CfE: Mixture Properties

Mixing: One Phase

We know from experience that:

mixing

In other words, since the interactions between molecules of A-A and B-B differs from the interaction between A-B, we get:

$V = V_{mixture} \ne V_A + V_B$

but we know that

$n_{mixture} = n_A + n_B$

Combining these, we can show that the intensive property $v$ gives

$v = v_{mixture} \ne x_Av_A + x_Bv_B$

Note:

This is actually quite general. That is, typically the mixture properties (either extensive or intensive) are not simply the sum (or weighted average) of the individual pure component properties.

Recall that, by the state postulate, we can write (note that we will now drop the subscript "mixture"):

$v = F(P, T)$

We know that this works for a single phase pure component (we have a common example, $Pv=RT$). We can also write

$V = F (P, T, n)$

which we also have experience with ($PV = nRT$). It turns out that for multiple components, the Duhem relation tells us that we can write

$V = F (P, T, n_1, n_2, n_3, ... , n_m)$

Therefore, following the same procedure that we used for fundamental property relations, we can write

$dV = \left (\frac{\partial V}{\partial P} \right )_{T, n_{i}} dP + \left (\frac{\partial V}{\partial T} \right )_{P, n_{i}} dT + \sum_j \left (\frac{\partial V}{\partial n_j} \right )_{P, T, n_{i\ne j}} dn_j$

Outcome:

Write exact differentials for extensive properties in terms of m+2 independent variables for mixtures of m species

since at equilibrium we have $dP = dT = 0$, we can reduce this to

$dV = \sum_j \left (\frac{\partial V}{\partial n_j} \right )_{P, T, n_{i\ne j}} dn_j$

Definition:

We define the partial molar properties as being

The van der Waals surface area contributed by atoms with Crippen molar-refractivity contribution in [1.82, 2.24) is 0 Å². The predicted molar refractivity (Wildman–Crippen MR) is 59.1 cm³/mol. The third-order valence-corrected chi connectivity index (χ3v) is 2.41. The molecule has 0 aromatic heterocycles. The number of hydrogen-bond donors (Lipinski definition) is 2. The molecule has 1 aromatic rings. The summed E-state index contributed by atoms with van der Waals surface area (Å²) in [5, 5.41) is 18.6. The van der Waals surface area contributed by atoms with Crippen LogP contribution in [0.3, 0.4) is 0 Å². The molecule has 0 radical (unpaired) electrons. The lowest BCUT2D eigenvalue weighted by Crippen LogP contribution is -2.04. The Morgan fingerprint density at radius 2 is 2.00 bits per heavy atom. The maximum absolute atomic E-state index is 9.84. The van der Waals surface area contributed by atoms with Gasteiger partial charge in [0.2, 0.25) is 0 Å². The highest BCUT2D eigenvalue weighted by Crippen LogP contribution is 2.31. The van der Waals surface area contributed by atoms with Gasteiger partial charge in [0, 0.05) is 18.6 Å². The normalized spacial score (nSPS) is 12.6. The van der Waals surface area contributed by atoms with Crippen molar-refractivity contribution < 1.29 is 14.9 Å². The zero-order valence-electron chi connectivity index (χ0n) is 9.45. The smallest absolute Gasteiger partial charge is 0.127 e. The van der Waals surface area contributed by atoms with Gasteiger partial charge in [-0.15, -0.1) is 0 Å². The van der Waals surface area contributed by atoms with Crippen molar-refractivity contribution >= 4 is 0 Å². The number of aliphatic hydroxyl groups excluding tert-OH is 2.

$\bar V_j = \left (\frac{\partial V}{\partial n_j} \right )_{P, T, n_{i\ne j}}$
which we can think of as the contribution of species $j$ to the mixture property.

We can rewrite our expression for $dV$ then as

$dV = \sum_j \bar V_j dn_j$

Integrating this (and noting that the constant of integration is zero -- we will simply accept this for now):

$V = \sum_j \bar V_j n_j$

dividing by $n_{tot}$ we can also write:

$v = \sum_j \bar V_j x_j$

Just to be sure that we have our nomenclature right ...

Definition:

We define the total solution properties as being the mixture properties which we will denote $v_{mixture}$ or simple $v$ (with specific volume as an example).

Definition:

We define the pure component properties as being the properties of the individual components when they are not in a mixture and will denote it as $v_i$.

Definition:

We define the partial molar properties as being
$\bar V_j = \left (\frac{\partial V}{\partial n_j} \right )_{P, T, n_{i\ne j}}$
which we can think of as the contribution of species $j$ to the mixture property.

Outcome:

Define and explain the difference between the terms: pure species property, total solution property, and partial molar property